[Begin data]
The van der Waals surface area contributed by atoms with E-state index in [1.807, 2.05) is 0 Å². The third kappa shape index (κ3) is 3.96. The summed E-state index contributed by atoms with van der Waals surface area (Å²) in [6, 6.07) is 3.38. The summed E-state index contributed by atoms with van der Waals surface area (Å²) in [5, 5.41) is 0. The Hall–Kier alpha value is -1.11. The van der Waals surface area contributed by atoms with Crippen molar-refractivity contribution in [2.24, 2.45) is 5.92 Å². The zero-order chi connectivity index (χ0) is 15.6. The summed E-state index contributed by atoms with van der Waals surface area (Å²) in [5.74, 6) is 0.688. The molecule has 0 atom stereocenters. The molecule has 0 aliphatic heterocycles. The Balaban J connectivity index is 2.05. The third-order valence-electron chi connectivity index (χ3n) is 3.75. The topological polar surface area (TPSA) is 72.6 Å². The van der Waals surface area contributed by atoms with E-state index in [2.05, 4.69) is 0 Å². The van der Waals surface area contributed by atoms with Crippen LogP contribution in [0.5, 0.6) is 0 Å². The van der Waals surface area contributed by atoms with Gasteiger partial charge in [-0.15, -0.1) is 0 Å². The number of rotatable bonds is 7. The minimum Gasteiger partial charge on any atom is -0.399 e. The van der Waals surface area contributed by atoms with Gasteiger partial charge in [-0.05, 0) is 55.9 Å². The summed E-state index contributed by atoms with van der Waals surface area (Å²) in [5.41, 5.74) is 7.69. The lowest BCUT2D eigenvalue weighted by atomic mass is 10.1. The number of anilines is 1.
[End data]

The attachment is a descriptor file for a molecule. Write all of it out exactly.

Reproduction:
The van der Waals surface area contributed by atoms with E-state index in [1.807, 2.05) is 0 Å². The third kappa shape index (κ3) is 3.96. The summed E-state index contributed by atoms with van der Waals surface area (Å²) in [6, 6.07) is 3.38. The summed E-state index contributed by atoms with van der Waals surface area (Å²) in [5, 5.41) is 0. The Hall–Kier alpha value is -1.11. The van der Waals surface area contributed by atoms with Crippen molar-refractivity contribution in [2.24, 2.45) is 5.92 Å². The zero-order chi connectivity index (χ0) is 15.6. The summed E-state index contributed by atoms with van der Waals surface area (Å²) in [5.74, 6) is 0.688. The molecule has 0 atom stereocenters. The molecule has 0 aliphatic heterocycles. The Balaban J connectivity index is 2.05. The third-order valence-electron chi connectivity index (χ3n) is 3.75. The topological polar surface area (TPSA) is 72.6 Å². The van der Waals surface area contributed by atoms with E-state index in [2.05, 4.69) is 0 Å². The van der Waals surface area contributed by atoms with Crippen LogP contribution in [0.5, 0.6) is 0 Å². The van der Waals surface area contributed by atoms with Gasteiger partial charge in [-0.15, -0.1) is 0 Å². The number of rotatable bonds is 7. The minimum Gasteiger partial charge on any atom is -0.399 e. The van der Waals surface area contributed by atoms with Gasteiger partial charge in [-0.05, 0) is 55.9 Å². The summed E-state index contributed by atoms with van der Waals surface area (Å²) in [5.41, 5.74) is 7.69. The lowest BCUT2D eigenvalue weighted by atomic mass is 10.1. The number of anilines is 1.